Brexit’s impact on businesses and franchises is already being felt by many. For others, the change is more nebulous.

Most business owners know many trading regulations with the EU have changed. But what, exactly?

Messages coming out of the UK government haven’t exactly been crystal clear. Despite having several years to set up new systems, most have not yet been put in place.

Here’s what we know so far about how businesses – especially franchises – will feel the impact of Brexit.

Table of Content
Table of Contents:
  1. Brexit tariffs and trade
  2. Brexit employment law
  3. Brexit professional qualifications
  4. Brexit travel for paid work
  5. Brexit brand protection
  6. Brexit competition law

Brexit Tariffs and Trade

One of the biggest sticking points in the seemingly interminable Brexit negotiations was quota-free and tariff-free access to the EU’s huge market for UK businesses.

Before Brexit, free access was a guarantee. Now, that there is a Brexit deal – of a kind – we can see how franchisors and franchisees who import products or materials into the UK might be affected by Brexit tariffs.

  • Goods with specific tariffs – you can check the website to view the whole list of goods which have specific tariffs thanks to Brexit.
  • Tariffs for part-EU or part-UK goods – in the cases where 40% or more of the final value of a given product is from EU or British origin, the tariff will be determined by the Brexit law. 

If you are a business owner or franchisee trading with suppliers or distributors in the EU (or if your franchisor is in the EU), it is possible to transfer the costs of tariffs to the other party by putting them on what is known as “ex-works collection terms”.

The downside of this is that the other party is unlikely to accept it unless they are very much the junior in the relationship.

A better long-term solution for some UK businesses or franchises might be to set up a new company or local office in the EU. If your problem is with distribution, then you can also use a third-party logistics company.

Brexit Employment Law

For many employers, Brexit immigration policy changes mean that the way they hire staff has changed.

Just as before Brexit, the UK is free to set its own rules when it comes to employment law. Some ways of doing things in the EU relating to immigration and employment – most of which the UK had a hand in as a senior EU member – are now standard in the UK too.

As far as Brexit immigration consequences are concerned, the Right to Free Movement ended when UK EU membership did. There are two things to be aware of:

  1. The EU Settlement Scheme – means EU nationals must register to preserve their rights to work, healthcare, and others under UK law.
  2. A work in progress – the UK government has stated that it will adopt a “points-based” immigration system. As of February 2021 – over a month after Brexit – the website still reads “This page will be updated with the latest information about the new points-based immigration system as it becomes available.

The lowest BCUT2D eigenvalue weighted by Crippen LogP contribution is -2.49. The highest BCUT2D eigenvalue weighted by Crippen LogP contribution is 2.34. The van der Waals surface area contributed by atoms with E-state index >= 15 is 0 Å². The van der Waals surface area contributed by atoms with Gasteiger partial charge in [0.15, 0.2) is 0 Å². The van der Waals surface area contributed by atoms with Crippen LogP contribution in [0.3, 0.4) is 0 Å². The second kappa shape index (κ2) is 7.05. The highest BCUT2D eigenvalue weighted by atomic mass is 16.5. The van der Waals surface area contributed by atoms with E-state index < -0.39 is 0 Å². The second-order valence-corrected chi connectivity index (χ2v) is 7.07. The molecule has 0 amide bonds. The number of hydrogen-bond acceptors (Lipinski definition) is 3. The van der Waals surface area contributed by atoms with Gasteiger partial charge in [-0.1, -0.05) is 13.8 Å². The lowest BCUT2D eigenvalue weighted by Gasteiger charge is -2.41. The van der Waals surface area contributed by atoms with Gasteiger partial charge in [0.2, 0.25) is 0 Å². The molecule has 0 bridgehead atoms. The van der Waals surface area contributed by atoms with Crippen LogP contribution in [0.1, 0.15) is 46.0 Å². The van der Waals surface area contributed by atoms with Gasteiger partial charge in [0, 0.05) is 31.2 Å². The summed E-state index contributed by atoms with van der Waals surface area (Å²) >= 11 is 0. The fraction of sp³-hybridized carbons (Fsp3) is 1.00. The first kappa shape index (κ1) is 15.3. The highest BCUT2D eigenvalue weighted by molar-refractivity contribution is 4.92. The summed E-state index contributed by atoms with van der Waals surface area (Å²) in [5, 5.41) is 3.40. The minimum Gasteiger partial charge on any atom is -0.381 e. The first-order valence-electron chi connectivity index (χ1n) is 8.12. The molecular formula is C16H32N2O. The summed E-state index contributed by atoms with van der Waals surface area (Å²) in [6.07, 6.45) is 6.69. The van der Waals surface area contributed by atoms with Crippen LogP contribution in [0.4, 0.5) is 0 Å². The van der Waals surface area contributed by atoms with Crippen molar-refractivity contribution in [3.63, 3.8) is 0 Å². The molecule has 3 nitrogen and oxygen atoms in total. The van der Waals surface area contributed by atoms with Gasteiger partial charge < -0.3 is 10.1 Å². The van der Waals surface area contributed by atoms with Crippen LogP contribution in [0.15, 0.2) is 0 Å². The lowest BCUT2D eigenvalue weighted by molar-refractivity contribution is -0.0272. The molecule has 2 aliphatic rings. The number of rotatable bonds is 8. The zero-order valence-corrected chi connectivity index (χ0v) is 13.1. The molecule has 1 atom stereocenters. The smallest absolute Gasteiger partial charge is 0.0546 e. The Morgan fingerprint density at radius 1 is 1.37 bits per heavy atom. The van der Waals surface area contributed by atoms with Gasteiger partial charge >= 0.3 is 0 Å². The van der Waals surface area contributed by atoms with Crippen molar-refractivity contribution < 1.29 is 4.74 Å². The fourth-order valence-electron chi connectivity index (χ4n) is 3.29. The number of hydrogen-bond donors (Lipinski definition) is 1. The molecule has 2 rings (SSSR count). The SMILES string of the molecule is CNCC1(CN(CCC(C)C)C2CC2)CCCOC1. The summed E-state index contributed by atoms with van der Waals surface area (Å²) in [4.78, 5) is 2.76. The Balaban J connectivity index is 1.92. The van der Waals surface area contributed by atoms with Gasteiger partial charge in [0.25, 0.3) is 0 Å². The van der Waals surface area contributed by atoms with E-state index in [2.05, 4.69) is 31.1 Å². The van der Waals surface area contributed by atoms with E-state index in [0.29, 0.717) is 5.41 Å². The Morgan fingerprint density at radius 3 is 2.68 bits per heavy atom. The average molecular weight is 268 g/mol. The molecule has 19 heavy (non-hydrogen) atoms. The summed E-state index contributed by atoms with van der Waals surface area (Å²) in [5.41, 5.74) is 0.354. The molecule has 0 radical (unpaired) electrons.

The major concern for franchise and business owners currently is to ensure that all of their team members from the EU have registered themselves correctly. It would also be a sensible step to offer advice and support to employees who are understandably confused by their new status.

All in all, much of the UK’s post-Brexit immigration system is not yet in existence.

Brexit Professional Qualifications

It’s important to bear in mind that professional qualifications no longer receive automatic recognition after Brexit.

Doctors and nurses, engineers and architects, dentists and pharmacists and many others will now need to apply to have their professional qualifications recognised in the UK or the EU.

Brexit Travel for Paid Work

Pre-Brexit, UK residents could move to any country in the EU and live and work there, and vice versa.

Now, if you or any of your team need to travel into the EU for work purposes – or you are working with professionals from the EU in the UK – you need to apply to do so. The new reciprocal agreements which are in place state that:

  • Managers or specialists can stay for up to three years
  • Trainees and other employees can stay for up to one year
  • If you are on short-term business, you will need a work permit (this permit will allow you to stay for up to 90 days over one year)

Brexit Brand Protection

EU trademarks no longer have any power in the UK. The UK government has created new UK trademarks which are identical to the EU versions and applied them. This does not apply to pending applications.

Be aware that if your EU trademarks will become UK trademarks, it may leave your EU trademarks out of use and at risk of being attacked. This is an important consideration for business owners or franchises to remember in future.

Brexit Competition Law

The UK government has also essentially copy-and-pasted EU competition laws. The so-called “Competition SI” adopts EU competition regulations as part of UK law.

This is important for franchise owners, as the all-important “vertical agreement block exemption” is important for permitting franchisees and franchisors to function in the accepted way.

Of course, this is by no means all of Brexit’s business impact. For franchisees and franchisors in the UK and across Europe, the true effects of Brexit will be felt for many years to come.

Looking for a franchise opportunity that’s safely within the UK?

Explore Our Area Development Franchise Opportunities

Learn more

Fantastic Services might operate successfully on several continents. But our UK franchisees have continued to thrive throughout the pandemic and through Brexit too.

  • Last update: April 9, 2021

Posted in Industry Insights